Even though the audio is stereo on many of the shows, the stereo sound the listener is hearing is at times, an offshoot of the original surround sound mix. Most engineers will make certain the quality of the surround sound mix is the top notch and also make certain that the subsequent stereo mix is also high quality.

A recurring comment I hear from young people with laptops is that the quality of the story is a leading factor for their choice in viewing content. For them, if a show features a captivating story, the importance of the quality of video and audio playback will never supersede the importance of the storyline. The recent success of the TV series “Breaking Bad” clearly demonstrates and verifies this conclusion. A lot of these hit series are released on DVD/Blue-Ray or downloaded and often viewed on laptops with headphones. This might be construed as a concern for the engineer whose priority is creating excellent sound, but the conclusion to be taken is that the consumer is primarily concerned with the quality of the storyline. With this demographic feedback, film and TV producers are becoming further convinced that a great storyline does not require a huge budget to produce. Therefore more possibilities will be undertaken with the creation of more shows, which means extra work for the post-production engineer.

Premium cable channels like HBO, Showtime, Disney and AMC are now offering TV productions for a regular monthly service. This market is proving to be highly profitable and will continue to increase in the future.

With Internet-based content becoming more commonplace, the media company Netflix has introduced streaming, with the concept of viewing content without necessarily having access to a TV/cable network, where subscribers can choose from a database that is instantly accessible via the Internet. Netflix is allowing content that is not linked to cable TV providers and is simply using the Internet. They are growing rapidly, recently passing 38 million subscribers who pay the single-user monthly fee of $7.99. For the first time in TV history, Netflix, an Internet based company has received 14 Emmy Nominations (2013). With this type of recognition, Netflix is sure to be perceived as a serious financial threat by major networks and cable TV conglomerates. Then there is Apple TV, Amazon and many other ventures that are sure to arrive on the scene.

What is of interest here is that a good number of these shows are now mixed and broadcast in surround sound. What are exceptionally exciting are the sports network’s live broadcasts, which literally attempt to seat you at the actual sports event. I viewed an NHL hockey game where the excitement of a crowd roar could be heard like I was actually sitting in the arena, where I could detect cheers and applause located all around me.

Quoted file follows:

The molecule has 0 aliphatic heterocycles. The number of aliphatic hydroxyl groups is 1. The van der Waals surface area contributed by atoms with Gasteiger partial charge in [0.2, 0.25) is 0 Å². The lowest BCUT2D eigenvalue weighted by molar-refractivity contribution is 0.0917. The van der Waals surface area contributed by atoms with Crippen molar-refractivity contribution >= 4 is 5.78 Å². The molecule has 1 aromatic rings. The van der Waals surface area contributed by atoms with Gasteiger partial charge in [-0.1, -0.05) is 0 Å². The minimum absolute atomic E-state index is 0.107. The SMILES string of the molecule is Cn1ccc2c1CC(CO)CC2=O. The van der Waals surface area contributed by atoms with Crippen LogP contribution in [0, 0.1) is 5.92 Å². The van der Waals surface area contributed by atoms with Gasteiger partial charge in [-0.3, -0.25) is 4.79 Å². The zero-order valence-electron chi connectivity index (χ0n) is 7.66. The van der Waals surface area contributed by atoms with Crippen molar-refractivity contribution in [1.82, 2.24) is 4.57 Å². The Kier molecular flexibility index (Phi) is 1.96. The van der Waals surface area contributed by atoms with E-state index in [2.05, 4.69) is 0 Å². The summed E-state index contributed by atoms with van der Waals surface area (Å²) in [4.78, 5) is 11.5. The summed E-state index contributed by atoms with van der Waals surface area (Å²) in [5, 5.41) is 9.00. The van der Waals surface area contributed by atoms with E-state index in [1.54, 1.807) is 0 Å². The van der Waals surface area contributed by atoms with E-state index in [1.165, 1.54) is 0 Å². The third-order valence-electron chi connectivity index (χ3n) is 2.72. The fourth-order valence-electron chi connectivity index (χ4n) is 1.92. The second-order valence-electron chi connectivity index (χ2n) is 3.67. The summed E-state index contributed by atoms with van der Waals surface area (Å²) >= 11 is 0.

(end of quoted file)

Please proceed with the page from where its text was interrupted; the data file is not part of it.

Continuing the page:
With low cost subscription rates and access to high bandwidth Internet, most industry executives believe that the market will grow for back catalogues to be visually enhanced and remixed in surround sound. If this business strategy proves profitable, which I believe it will, look for an additional motive for an increase in consumer demand for quality home theatre systems.

For up-and-coming audio engineers who would like to get into post-production, the timing could not be any better than now. While the revenues of the music industry are steadily declining, the opposite is happening in the visual media and video game industries. What now qualifies, as popular visual media are; movies, documentaries, TV series and sports entertainment. Major music recording studios are declining in numbers while many new audio post-production facilities are being built at a substantial rate.

The days of requiring millions of dollars for starting up a new audio post-production facility are unwarranted, where today the entrepreneurial engineer’s financial needs for starting a facility is within financial reason.

Al Omerod, winner of four Gemini’s, left Deluxe Film Studios in 2006 in Toronto to open his own production facility, “Post City Sound”, a venture, which satisfies most of his boutique client’s, needs for a fraction of the costs of a major audio post-production facility. Post City Sound is only one of the many newer smaller post-production facilities that are proving profitable in the expanding market for medium budget productions. The larger facilities such as Technicolor and Deluxe Film House are simply too expensive for smaller yet numerous film/TV production companies.